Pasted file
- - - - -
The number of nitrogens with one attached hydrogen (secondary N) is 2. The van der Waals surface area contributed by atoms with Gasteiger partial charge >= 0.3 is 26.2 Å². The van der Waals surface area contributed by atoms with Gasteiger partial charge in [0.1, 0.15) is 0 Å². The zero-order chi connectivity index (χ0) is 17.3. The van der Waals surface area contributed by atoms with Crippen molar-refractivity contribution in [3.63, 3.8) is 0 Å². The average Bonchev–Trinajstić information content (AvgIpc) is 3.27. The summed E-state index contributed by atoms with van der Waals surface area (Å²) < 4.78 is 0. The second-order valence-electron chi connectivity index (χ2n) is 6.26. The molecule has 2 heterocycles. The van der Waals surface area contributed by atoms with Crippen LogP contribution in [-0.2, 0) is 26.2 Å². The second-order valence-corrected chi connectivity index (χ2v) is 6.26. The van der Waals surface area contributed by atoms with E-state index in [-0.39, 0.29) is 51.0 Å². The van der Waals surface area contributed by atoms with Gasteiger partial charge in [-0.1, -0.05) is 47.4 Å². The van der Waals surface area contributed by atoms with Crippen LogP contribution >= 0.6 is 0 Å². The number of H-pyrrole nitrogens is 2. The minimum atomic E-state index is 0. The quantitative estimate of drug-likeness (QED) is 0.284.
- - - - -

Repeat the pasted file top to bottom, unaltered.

The number of nitrogens with one attached hydrogen (secondary N) is 2. The van der Waals surface area contributed by atoms with Gasteiger partial charge >= 0.3 is 26.2 Å². The van der Waals surface area contributed by atoms with Gasteiger partial charge in [0.1, 0.15) is 0 Å². The zero-order chi connectivity index (χ0) is 17.3. The van der Waals surface area contributed by atoms with Crippen molar-refractivity contribution in [3.63, 3.8) is 0 Å². The average Bonchev–Trinajstić information content (AvgIpc) is 3.27. The summed E-state index contributed by atoms with van der Waals surface area (Å²) < 4.78 is 0. The second-order valence-electron chi connectivity index (χ2n) is 6.26. The molecule has 2 heterocycles. The van der Waals surface area contributed by atoms with Crippen LogP contribution in [-0.2, 0) is 26.2 Å². The second-order valence-corrected chi connectivity index (χ2v) is 6.26. The van der Waals surface area contributed by atoms with E-state index in [-0.39, 0.29) is 51.0 Å². The van der Waals surface area contributed by atoms with Gasteiger partial charge in [-0.1, -0.05) is 47.4 Å². The van der Waals surface area contributed by atoms with Crippen LogP contribution >= 0.6 is 0 Å². The number of H-pyrrole nitrogens is 2. The minimum atomic E-state index is 0. The quantitative estimate of drug-likeness (QED) is 0.284.